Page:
47% of all Statistics Are Made up… By Mitt.


I thought momentarily that Christian Schneider was going to do something I have rarely seen, in his opinion piece of Wednesday, September 19, 2012 “Insulting Voters Not Best Strategy.”  I thought the conservative Schneider was going to admit that one of his own made a mistake.

He laid out the factual details of Mitt Romney’s “47%” blunder, and I hoped he was going to explain why Romney’s statements were unfair, incorrect, or ill advised.  Let’s start there, before getting to Schneider.  Romney said,
“There are 47 percent of the people who will vote for the president no matter what. All right, there are 47 percent who are with him, who are dependent upon government, who believe that they are victims, who believe the government has a responsibility to care for them, who believe that they are entitled to health care, to food, to housing, to you-name-it — that that’s an entitlement.”

Romney simultaneously implies that ALL Democratic voters are poor, dependent and shiftless AND that NONE of the 47% non-taxpaying, so-called dependent people  vote Republican.  Neither of these propositions are true.  There are plenty of wealthy, or middle class voters who vote Democratic; a substantial percentage of those not paying taxes are elderly folks who certainly paid taxes most of their lives but are now on fixed income; and a substantial percentage of Romney’s support comes from poor, red-state inhabitants making less than $24,000 a year who still vote Republican.

But Christian Schneider never got to the kind of mea-culpas hinted at by the column’s title.  Instead, he noted that Romney’s gaffe was reminiscent of Obama’s 2008 “cling to guns and religion” comment in Pennsylvania.  This is some sort of distractionary “two-wrongs may not make a right, but you’re just as guilty, judge not, lest ye be judged” kind of argument.   Schneider does it again in his final paragraph, accusing Obama of “fomenting class warfare” but acknowledging Romney’s doing the same thing in reverse.  Can’t a conservative criticize a Republican without having to first tell us all how bad the Democrat is?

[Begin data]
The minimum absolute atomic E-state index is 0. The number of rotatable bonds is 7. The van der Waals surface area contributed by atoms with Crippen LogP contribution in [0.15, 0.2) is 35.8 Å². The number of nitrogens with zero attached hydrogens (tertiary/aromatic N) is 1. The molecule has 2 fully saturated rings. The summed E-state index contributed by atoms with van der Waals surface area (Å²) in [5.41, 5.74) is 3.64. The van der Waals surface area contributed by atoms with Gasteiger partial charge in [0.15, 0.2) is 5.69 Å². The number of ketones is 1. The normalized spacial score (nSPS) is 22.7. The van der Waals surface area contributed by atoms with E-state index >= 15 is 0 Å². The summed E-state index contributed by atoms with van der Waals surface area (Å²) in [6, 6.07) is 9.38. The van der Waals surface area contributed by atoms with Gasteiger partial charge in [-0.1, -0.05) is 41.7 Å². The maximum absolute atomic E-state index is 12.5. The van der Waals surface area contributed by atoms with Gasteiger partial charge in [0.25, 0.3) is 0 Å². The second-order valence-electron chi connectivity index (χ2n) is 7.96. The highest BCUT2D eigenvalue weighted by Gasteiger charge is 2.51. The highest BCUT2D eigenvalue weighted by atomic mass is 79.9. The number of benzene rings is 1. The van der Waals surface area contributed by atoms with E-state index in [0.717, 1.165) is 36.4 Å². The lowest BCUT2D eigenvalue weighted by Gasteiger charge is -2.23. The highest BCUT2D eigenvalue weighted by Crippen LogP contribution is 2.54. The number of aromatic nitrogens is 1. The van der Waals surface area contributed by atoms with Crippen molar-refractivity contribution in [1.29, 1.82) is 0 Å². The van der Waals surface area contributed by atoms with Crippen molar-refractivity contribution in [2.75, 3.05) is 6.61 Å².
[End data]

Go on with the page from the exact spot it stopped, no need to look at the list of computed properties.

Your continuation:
Finally, all wistful hope was lost when Schneider began “Eastwooding.”  He wrote, “(Oddly enough, Obama was talking about rural Democrats; his thoughts on rural Republicans might make the author of “50 Shades of Grey” blush.)”  I thought when Clint Eastwood talked to an empty chair at the recent Republican Convention, implying the President of the United States dropped the F-bomb, that we would have seen the last attempt by a Republican to put words in the President’s mouth.   Mr. Christian… Do you actually have ANY evidence of what the President would say about rural Republicans, or do you just want to suggest the President is a filthy mouthed sado-masochist, so therefore we should let Romney’s upper-crust, ill advised, factually incoherent bad-mouthing  of Democrats slide?

I thought momentarily that Christian Schneider (no relation) was going to do something I have rarely seen, in his opinion piece of Wednesday, September 19, 2012 “Insulting Voters Not Best Strategy.”  I thought the conservative Schneider was going to admit that one of his own made a mistake.

He laid out the factual details of Mitt Romney’s “47%” blunder, and I hoped he was going to explain why Romney’s statements were unfair, incorrect, or ill advised.  Let’s start there, before getting to Schneider.  Romney said,

“There are 47 percent of the people who will vote for the president no matter what. All right, there are 47 percent who are with him, who are dependent upon government, who believe that they are victims, who believe the government has a responsibility to care for them, who believe that they are entitled to health care, to food, to housing, to you-name-it — that that’s an entitlement.”

Romney simultaneously implies that ALL Democratic voters are poor, dependent and shiftless AND that NONE of the 47% non-taxpaying, so-called dependent people vote Republican.  Neither of these propositions are true.  There are plenty of wealthy, or middle class voters who vote Democratic; a substantial percentage of those not paying taxes are elderly folks who certainly paid taxes most of their lives but are now on fixed income; and a substantial percentage of Romney’s support comes from poor, red-state inhabitants making less than $24,000 a year who still vote Republican.  Not all republican supporters are millionaires.

But Schneider never got to the kind of mea-culpas hinted at by the column’s title.  Instead, he noted that Romney’s gaffe was reminiscent of Obama’s 2008 “cling to guns and religion” comment in Pennsylvania.  This is some sort of distractionary, “two-wrongs may not make a right, but you’re just as guilty;  judge not, lest ye be judged” kind of argument.   Schneider does it again in his final paragraph, accusing Obama of “fomenting class warfare” but acknowledging Romney’s doing the same thing in reverse.  Can’t a conservative criticize a Republican without having to first tell us all how bad the Democrat is?

Finally, all wistful hope was lost when Schneider began “Eastwooding.”  He wrote, “(Oddly enough, Obama was talking about rural Democrats; his thoughts on rural Republicans might make the author of “50 Shades of Grey” blush.)”  I thought when Clint Eastwood talked to an empty chair at the recent Republican Convention, implying the President of the United States dropped the F-bomb, that we would have seen the last attempt by a Republican to put words in the President’s mouth.   Mr. Christian… Do you actually have ANY evidence of what the President would say about rural Republicans, or do you just want to suggest the President is a filthy mouthed sado-masochist, so therefore we should let Romney’s upper-crust, ill advised, factually incoherent bad-mouthing  of Democrats slide?

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